Glasgow by Bike

Tackling the emotional fear of cycling on roads

Glasgow by Bike

Tackling the emotional fear of cycling on roads


Cycling benefits both the individual and wider society, but 70% of non-cyclists feel that it is too dangerous to cycle on the roads. 

The emotional fear of existing with motorised traffic is the largest barrier to getting more people cycling for everyday journeys.

Cyclists have played a large and unrecognised role in the development of modern roadways, but the domination of the motor vehicle has transformed the way in which we share our roads. Research on drivers’ attitudes towards cyclists has shown that people in car-centric countries such as the UK sometimes do not view those on bicycles as “proper” road users, and at times treat them as if they shouldn’t be on the road at all. Unfortunately, this has resulted in stigma that associates cycling within cities as a dangerous way of getting around; one of the greenest and cheapest ways of travel is now seen as one of the most dangerous.

Around 60% of the UK population are ‘Interested but Concerned’ when it comes to cycling as a means of transport - it’s something many would like to reap the benefits of, but the emotional fear barrier of existing and interacting with motorised traffic prevents people from doing so. By tackling this perceived fear barrier, cycling as a greener and more sustainable method of transport might become more accessible, appealing and encouraging.

Shifting away from the ‘here & now’, where a greater perceived fear barrier causes a negative cycle...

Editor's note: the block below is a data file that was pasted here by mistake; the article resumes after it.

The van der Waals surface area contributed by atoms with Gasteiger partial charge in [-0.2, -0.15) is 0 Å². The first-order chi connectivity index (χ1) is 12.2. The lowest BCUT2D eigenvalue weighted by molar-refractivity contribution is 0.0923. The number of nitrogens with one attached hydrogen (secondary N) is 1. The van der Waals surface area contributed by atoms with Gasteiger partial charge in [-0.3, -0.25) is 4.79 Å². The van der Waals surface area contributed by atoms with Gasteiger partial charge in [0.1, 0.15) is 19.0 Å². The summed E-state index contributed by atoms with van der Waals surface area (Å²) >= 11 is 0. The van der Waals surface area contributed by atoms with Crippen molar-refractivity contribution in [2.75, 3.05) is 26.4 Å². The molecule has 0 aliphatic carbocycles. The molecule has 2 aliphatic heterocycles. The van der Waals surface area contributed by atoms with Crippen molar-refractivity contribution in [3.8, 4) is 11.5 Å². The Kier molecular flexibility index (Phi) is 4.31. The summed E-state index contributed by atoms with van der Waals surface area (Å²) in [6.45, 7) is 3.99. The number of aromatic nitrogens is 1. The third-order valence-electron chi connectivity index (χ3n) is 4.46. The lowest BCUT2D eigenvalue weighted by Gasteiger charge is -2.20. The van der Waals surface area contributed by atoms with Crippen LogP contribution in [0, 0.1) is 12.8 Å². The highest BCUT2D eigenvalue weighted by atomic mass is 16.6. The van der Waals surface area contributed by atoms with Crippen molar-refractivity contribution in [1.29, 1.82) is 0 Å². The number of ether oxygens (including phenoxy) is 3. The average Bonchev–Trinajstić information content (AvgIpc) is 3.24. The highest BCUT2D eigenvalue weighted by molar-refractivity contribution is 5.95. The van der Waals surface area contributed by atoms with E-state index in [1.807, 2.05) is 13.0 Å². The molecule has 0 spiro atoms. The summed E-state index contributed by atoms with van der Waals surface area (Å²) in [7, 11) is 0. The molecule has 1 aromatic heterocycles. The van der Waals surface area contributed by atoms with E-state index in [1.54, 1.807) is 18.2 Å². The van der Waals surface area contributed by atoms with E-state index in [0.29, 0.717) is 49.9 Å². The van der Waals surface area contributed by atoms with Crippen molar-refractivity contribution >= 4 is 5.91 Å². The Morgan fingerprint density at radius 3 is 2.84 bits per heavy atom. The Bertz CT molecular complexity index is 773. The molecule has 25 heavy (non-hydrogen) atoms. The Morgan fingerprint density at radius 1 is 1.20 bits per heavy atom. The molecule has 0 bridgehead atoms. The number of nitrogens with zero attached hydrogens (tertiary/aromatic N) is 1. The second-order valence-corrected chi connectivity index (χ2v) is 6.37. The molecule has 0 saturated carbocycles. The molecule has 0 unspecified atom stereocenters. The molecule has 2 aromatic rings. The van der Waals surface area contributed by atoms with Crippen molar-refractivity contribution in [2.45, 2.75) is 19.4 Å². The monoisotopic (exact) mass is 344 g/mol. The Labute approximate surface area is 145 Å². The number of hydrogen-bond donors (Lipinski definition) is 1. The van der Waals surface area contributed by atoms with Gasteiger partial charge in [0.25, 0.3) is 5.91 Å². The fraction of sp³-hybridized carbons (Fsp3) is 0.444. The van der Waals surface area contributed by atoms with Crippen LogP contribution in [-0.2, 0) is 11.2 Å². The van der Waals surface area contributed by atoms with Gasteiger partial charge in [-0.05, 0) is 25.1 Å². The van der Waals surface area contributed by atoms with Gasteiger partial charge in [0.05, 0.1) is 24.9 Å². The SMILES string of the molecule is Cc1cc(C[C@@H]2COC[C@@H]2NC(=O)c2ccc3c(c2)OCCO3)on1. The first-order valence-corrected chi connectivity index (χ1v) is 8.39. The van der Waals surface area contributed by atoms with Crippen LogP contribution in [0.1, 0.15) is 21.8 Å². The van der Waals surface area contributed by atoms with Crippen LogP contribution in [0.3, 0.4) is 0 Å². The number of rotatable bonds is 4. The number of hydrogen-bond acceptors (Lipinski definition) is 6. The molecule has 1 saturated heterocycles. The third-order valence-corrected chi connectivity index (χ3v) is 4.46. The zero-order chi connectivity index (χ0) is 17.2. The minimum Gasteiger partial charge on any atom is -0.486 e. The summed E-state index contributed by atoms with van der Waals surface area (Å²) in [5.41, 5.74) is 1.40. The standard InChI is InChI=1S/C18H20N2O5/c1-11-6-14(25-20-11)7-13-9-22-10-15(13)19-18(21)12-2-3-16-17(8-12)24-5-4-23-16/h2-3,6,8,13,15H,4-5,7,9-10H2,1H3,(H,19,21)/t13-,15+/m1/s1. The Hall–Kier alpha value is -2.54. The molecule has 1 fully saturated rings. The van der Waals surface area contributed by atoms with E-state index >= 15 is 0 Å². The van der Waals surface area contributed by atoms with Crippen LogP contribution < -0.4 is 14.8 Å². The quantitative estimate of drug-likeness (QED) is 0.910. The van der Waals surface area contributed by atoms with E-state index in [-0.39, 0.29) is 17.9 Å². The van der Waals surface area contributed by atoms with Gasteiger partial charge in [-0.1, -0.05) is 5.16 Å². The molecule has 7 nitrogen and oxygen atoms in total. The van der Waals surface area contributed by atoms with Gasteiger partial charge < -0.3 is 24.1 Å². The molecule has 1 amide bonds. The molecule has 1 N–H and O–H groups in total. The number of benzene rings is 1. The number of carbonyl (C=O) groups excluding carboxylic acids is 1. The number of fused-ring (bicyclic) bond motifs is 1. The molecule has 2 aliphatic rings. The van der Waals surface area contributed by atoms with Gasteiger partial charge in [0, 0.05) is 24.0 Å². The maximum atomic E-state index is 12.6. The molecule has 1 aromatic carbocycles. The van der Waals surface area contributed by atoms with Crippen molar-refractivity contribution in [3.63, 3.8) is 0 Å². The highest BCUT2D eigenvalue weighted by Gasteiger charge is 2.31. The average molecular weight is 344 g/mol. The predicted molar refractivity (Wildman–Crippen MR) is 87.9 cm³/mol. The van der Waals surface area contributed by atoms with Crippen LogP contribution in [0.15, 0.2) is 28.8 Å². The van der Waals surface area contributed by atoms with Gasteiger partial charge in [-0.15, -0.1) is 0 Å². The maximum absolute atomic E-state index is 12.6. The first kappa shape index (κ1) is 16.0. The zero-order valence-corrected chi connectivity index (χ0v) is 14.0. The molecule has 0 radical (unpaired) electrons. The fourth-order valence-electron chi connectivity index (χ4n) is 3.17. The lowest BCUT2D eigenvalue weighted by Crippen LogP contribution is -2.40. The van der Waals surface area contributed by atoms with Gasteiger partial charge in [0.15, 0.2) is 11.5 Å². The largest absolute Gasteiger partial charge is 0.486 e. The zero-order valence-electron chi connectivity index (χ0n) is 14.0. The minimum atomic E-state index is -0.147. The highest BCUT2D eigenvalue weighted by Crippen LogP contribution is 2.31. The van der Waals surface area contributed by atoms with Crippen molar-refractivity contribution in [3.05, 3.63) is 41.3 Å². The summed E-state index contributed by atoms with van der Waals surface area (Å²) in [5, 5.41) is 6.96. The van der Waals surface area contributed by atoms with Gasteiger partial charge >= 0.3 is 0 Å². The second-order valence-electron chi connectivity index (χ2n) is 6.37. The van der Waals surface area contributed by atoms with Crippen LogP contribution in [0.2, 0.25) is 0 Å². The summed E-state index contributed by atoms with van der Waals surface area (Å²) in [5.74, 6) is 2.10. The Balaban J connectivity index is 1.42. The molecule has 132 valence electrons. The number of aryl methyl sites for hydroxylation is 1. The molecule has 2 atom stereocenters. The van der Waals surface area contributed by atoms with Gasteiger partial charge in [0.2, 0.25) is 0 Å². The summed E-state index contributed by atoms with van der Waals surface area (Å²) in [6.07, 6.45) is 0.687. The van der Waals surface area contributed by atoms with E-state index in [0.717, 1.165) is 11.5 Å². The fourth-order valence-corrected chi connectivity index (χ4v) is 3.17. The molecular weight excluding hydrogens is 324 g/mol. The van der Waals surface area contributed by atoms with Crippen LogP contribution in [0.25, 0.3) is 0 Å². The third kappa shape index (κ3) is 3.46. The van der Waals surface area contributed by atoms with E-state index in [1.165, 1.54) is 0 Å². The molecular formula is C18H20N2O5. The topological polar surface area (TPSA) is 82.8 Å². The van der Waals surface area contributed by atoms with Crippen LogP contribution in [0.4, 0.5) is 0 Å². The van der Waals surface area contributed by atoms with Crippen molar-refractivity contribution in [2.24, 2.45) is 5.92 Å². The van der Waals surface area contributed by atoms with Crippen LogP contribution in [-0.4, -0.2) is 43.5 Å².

cycle1 a ‘there & then’, where a reduction in fear barriers creates a positive cycle...

... helping the 'interested but concerned' become 'confident and aware'.

... helping the 'interested but concerned' become 'confident and aware'.



Glasgow by Bike is a community sustained initiative which helps people overcome their fears of cycling on the road through gradual and tailored paces of confidence building.

The initiative will be launched by a promotional campaign that captures the attention of everyday people. Those wanting to join the initiative can do so by downloading the Glasgow by Bike app. The app allows members to learn the basics of cycling on the road and tailors the journey to becoming ‘Confident and Aware’ based on each user’s experience and motivations to cycle.


Members will then be offered a choice of kit to start practicising their skills. The Companion Kit utilises the sense of sound and vision with an assistive tool that mounts to the handlebars of a bike. It provides navigation and tunable prompts with the use of simplified visuals and audio beeps. The Companion+ Kit also includes haptic clips that pulsate the handlebars to let the user know when they need to turn without having to glance down.


With this kit, those ‘Interested but Concerned’ can attend social city rides and learn from the ‘Confident and Aware’. By attending a number of city rides, the user can build confidence to begin cycling alone. The app lets the user choose how to get from A to B based on their level of confidence. Those just starting out can choose ‘beginner’ routes which avoid the more challenging areas and use more cycling infrastructure, but are less direct. Over time, the user may build confidence to progress to the more ‘challenging’ routes, using busier roads and one-way systems, for example. By asking members to reflect on everyday journeys on the mobile app, a map of constantly evolving data is created to provide information on route planning.



Have a look over some of the key stages of the project in the images below, or read through the project process journal for full detailed documentation of the project from start to finish.


Supporting documents

Supporting documents

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© Jake Cohen 2021. All rights reserved.

© Jake Cohen 2019. All rights reserved.

© Jake Cohen 2019.
All rights reserved.

© Jake Cohen 2019. All rights reserved.

© Jake Cohen 2021.
All rights reserved.